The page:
Now, five decades after the Rev. Robert Schuller Sr. first planted the church, his daughter is facing her most challenging job there yet: taking over his megachurch and its famous Hour of Power television ministry at a time of financial and family crisis.
The church and its internationally known telecast have been bleeding dollars and members for years -- a trend that accelerated last fall when the cathedral's heir apparent, the Rev. Robert Schuller Jr., suddenly left in a bitter family feud.
Mrs. Coleman, 58, hopes to rescue her father's legacy as the founder of one of the nation's largest megachurches by being upfront about the family's recent mistakes and refocusing on the original mission of outreach to the unchurched.
"I feel like I've been a part of this ministry my whole life and it's almost like another child to me. I feel like I helped raise it," said Mrs. Coleman, a former public school teacher who holds a doctorate in education and administrative leadership. "I've been here doing the work, I've been here caring for the people. They know me and they trust me."
In the evangelical world, sons often are tapped to succeed their fathers. The Rev. Franklin Graham succeeded his father at the Billy Graham Evangelistic Association. Texas preacher Joel Osteen took the helm of his father's church.
But "it's very rare" for a woman to take leadership of a megachurch, said Scott Thumma, a sociologist at Hartford Institute for Religion Research.
Mrs. Coleman will not be the senior pastor at Crystal Cathedral, instead acting as a top administrator. Still, Mr. Thumma said, "it's quite an interesting and probably even a pretty bold move on the part of the Schuller family and the church as a whole."
One of the biggest changes Mrs. Coleman will make is in the ministry's leadership style and the structure of the Hour of Power broadcasts.
She plans to move the church and its telecast away from the kind of ministry that puts all the attention -- and all the pressure -- on one superstar pastor.
She believes that the church's biggest mistake in recent years was asking her 54-year-old brother to step into his father's role without enough support or preparation.
The much-heralded changeover ended disastrously, with the Rev. Schuller Jr. disappearing from the broadcasts and abruptly leaving the church altogether last year, less than three years after he took on his father's mantle.
He recently announced his own weekly show on AmericanLife TV Network.
FROM NOW ON, Mrs. Coleman said, Hour of Power will feature a stable of up to six preachers, including herself and her father, and all decisions will be made by ministry teams whose members bear equal responsibility for results.
"I do believe the biggest mistake we made is we put Robert in a no-win situation by putting him in a solo leadership position following a solo leader," she said of the father-son transition.
Mr. Thumma said team ministry is an increasingly popular strategy among megachurches that are preparing for a leadership change.
"A lot of congregations have gone to that proactively in order to avoid the situation that's happened at the Crystal Cathedral, where all the identity rests on the shoulders of one person," he said.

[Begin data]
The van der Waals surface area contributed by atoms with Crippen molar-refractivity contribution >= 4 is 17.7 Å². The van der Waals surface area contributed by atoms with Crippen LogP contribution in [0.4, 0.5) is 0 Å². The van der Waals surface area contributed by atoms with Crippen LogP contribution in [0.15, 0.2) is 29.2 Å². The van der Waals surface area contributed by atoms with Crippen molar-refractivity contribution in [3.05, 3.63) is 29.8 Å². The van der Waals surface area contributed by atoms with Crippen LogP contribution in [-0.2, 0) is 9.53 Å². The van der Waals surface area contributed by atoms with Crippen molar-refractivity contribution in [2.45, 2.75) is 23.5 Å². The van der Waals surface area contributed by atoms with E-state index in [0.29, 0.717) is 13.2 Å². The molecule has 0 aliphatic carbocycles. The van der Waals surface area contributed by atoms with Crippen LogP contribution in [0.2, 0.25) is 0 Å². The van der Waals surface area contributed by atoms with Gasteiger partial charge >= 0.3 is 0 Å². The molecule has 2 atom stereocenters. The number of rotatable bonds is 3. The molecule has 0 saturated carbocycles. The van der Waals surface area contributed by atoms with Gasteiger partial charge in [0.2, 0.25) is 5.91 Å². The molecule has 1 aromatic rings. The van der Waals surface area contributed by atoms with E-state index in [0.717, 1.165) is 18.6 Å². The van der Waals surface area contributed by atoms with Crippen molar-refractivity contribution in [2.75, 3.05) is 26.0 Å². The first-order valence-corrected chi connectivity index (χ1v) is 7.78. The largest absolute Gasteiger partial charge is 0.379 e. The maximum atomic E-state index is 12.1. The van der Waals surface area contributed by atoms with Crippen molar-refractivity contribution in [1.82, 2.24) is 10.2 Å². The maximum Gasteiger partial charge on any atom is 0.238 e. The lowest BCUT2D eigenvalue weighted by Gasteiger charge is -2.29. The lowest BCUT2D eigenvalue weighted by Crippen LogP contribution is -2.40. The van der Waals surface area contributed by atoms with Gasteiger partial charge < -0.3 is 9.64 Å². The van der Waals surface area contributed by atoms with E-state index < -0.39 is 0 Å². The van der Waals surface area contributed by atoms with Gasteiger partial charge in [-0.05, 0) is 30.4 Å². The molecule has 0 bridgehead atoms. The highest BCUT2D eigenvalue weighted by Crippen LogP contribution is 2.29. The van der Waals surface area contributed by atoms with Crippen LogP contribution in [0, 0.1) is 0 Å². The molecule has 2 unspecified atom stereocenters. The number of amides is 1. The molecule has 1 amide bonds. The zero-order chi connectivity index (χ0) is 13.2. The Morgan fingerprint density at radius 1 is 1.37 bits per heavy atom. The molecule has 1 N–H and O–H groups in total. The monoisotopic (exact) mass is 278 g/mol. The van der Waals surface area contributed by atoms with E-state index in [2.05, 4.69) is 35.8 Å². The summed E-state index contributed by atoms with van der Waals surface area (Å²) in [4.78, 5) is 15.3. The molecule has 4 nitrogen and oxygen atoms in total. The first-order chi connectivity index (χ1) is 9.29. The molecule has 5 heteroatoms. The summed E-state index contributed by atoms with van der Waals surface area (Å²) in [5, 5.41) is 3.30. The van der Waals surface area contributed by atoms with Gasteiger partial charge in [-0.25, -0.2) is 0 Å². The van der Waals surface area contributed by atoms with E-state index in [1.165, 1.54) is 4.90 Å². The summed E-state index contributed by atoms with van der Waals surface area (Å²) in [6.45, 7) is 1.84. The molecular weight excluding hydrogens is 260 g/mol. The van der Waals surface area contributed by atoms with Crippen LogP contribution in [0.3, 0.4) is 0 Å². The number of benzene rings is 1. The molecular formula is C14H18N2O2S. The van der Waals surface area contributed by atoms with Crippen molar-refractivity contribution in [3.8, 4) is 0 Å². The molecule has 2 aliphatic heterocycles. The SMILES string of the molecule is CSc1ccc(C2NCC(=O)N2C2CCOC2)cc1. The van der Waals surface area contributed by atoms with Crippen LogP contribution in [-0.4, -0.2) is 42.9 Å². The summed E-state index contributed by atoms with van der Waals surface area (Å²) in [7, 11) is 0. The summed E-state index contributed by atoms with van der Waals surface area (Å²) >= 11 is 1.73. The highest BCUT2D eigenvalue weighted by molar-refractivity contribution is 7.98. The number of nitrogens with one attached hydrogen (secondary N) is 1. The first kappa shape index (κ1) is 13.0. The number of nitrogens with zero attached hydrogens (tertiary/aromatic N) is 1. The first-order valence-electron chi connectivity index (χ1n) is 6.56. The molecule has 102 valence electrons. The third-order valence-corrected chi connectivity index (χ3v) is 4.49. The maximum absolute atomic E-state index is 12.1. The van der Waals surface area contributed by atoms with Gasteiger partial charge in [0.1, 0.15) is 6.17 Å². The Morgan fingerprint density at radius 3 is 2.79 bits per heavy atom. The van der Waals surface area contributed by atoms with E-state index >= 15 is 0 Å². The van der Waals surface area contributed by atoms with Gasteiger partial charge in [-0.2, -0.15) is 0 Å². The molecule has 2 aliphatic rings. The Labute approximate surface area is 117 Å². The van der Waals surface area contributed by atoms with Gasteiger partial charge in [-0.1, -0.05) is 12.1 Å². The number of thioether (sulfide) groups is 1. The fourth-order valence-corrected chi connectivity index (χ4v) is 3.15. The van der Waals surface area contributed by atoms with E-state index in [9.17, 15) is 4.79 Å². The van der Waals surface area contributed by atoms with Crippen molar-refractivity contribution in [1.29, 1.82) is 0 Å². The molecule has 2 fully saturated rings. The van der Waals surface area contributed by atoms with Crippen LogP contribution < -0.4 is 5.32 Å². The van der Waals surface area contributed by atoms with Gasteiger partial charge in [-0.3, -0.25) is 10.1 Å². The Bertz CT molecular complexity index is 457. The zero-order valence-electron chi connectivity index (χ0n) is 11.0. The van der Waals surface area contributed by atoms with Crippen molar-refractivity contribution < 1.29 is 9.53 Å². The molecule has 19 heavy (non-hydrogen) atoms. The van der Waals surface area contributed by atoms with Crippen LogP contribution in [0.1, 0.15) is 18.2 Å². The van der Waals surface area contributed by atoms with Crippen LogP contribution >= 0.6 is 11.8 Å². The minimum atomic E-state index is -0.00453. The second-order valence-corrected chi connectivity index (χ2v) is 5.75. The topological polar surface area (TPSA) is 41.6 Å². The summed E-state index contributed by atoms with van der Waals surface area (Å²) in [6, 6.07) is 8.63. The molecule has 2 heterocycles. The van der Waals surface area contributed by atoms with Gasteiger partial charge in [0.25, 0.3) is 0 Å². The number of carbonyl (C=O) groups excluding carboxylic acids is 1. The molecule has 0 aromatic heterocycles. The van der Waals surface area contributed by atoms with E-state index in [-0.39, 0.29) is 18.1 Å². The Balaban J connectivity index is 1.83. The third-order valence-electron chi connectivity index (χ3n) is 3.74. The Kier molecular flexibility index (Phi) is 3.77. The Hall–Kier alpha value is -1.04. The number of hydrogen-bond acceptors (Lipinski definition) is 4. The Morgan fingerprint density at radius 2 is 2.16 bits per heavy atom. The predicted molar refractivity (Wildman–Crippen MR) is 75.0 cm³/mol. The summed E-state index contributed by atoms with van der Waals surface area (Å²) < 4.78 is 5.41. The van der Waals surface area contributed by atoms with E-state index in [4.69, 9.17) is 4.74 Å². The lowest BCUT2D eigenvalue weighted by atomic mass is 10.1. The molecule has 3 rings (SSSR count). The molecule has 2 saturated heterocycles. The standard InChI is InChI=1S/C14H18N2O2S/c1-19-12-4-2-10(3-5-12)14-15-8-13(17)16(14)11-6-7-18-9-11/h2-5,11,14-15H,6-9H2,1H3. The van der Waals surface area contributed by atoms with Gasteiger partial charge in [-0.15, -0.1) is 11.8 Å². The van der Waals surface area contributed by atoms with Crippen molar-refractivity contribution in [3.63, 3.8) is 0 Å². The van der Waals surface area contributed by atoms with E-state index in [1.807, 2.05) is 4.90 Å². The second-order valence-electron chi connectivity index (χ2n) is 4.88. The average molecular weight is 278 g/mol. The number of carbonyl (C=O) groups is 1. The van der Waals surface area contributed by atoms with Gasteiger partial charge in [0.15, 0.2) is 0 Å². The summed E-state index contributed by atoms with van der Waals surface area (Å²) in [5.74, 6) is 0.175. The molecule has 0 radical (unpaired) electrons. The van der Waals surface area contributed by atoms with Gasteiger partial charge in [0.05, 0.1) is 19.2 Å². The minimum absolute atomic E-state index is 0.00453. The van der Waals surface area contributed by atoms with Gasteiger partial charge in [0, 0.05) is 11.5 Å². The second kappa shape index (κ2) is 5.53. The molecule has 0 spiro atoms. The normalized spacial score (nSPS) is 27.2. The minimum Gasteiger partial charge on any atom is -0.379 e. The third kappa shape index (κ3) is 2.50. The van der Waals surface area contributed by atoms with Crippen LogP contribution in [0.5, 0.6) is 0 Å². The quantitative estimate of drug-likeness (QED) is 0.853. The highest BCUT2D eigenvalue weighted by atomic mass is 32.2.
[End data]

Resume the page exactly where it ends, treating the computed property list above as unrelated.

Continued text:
Mrs. Coleman declined to discuss the details of what triggered her brother's departure, but said the yearlong leadership vacuum that followed was disastrous, with viewership, church attendance and donations all dropping. Her father, 82, was also devastated.
In her first sermon this month, Mrs. Coleman apologized to worshippers for the family rift. She lugged a bucket of corn seed to the pulpit and urged followers to help the church return to its original mission by sowing the seeds of faith among family and friends.
"It caused a lot of pain and a lot of people were hurt because our family was not the ideal Brady Bunch family that they thought we should have been," she said in a later interview. "I feel it's my responsibility, I wanted to tell the people I'm sorry for the pain that you've had to endure."
The Rev. Schuller Sr. formulated his outreach to the unchurched in the mid-1950s, when he opened a ministry at a drive-in theater in the suburbs of Orange County that catered to Southern California's emerging car culture.
He pulled people in with his sermons on the power of positive thinking.
The little church grew into the 10,000-member Crystal Cathedral, a worship hall with a soaring glass spire that opened in 1970 and remains an architectural wonder and tourist destination.
Mrs. Coleman hopes that her team ministry approach will allow the church to refocus on her father's original mission -- and boost membership and donations. She likes to say that her father will still "be the vision and I'll be his legs."
She is considering starting community outreach programs such as after-school tutoring and art classes to make up for budget cuts at public schools. She also hopes that within 10 years, the cathedral will open schools overseas to combat illiteracy.
For now, it's too early to tell how Hour of Power viewers will react to those plans and to a woman in the pulpit. Mrs. Coleman will appear on the broadcast each Sunday, but she won't always preach -- and neither will her father, she said.
"I'm very excited about the future. My call is to help my dad finish strong," she said. "I really think our best days in ministry are ahead of us. I really do."